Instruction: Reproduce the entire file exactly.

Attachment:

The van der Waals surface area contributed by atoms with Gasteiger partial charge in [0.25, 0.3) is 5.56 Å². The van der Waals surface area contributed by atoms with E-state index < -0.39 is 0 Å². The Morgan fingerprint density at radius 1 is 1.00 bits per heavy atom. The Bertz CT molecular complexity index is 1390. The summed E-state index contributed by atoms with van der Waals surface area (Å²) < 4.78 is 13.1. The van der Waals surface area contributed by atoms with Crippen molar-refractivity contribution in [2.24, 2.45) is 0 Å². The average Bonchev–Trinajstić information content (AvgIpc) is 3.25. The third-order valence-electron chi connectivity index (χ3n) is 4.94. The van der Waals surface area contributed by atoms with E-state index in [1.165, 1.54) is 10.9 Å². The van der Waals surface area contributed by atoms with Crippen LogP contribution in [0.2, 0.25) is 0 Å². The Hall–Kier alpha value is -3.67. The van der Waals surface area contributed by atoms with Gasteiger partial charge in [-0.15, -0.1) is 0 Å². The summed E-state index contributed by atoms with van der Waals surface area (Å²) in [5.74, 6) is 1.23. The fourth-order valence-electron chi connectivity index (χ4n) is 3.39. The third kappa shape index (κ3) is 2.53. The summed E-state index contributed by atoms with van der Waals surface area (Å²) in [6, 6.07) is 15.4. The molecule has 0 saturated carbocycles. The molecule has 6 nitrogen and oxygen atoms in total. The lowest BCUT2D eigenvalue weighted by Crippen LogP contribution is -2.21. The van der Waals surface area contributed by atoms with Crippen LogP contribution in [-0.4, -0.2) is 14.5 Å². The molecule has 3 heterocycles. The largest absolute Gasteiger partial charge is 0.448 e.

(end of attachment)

The van der Waals surface area contributed by atoms with Gasteiger partial charge in [0.25, 0.3) is 5.56 Å². The van der Waals surface area contributed by atoms with E-state index < -0.39 is 0 Å². The Morgan fingerprint density at radius 1 is 1.00 bits per heavy atom. The Bertz CT molecular complexity index is 1390. The summed E-state index contributed by atoms with van der Waals surface area (Å²) < 4.78 is 13.1. The van der Waals surface area contributed by atoms with Crippen molar-refractivity contribution in [2.24, 2.45) is 0 Å². The average Bonchev–Trinajstić information content (AvgIpc) is 3.25. The third-order valence-electron chi connectivity index (χ3n) is 4.94. The van der Waals surface area contributed by atoms with E-state index in [1.165, 1.54) is 10.9 Å². The van der Waals surface area contributed by atoms with Crippen LogP contribution in [0.2, 0.25) is 0 Å². The Hall–Kier alpha value is -3.67. The van der Waals surface area contributed by atoms with Gasteiger partial charge in [-0.15, -0.1) is 0 Å². The summed E-state index contributed by atoms with van der Waals surface area (Å²) in [5.74, 6) is 1.23. The fourth-order valence-electron chi connectivity index (χ4n) is 3.39. The third kappa shape index (κ3) is 2.53. The summed E-state index contributed by atoms with van der Waals surface area (Å²) in [6, 6.07) is 15.4. The molecule has 0 saturated carbocycles. The molecule has 6 nitrogen and oxygen atoms in total. The lowest BCUT2D eigenvalue weighted by Crippen LogP contribution is -2.21. The van der Waals surface area contributed by atoms with Crippen LogP contribution in [-0.4, -0.2) is 14.5 Å². The molecule has 3 heterocycles. The largest absolute Gasteiger partial charge is 0.448 e.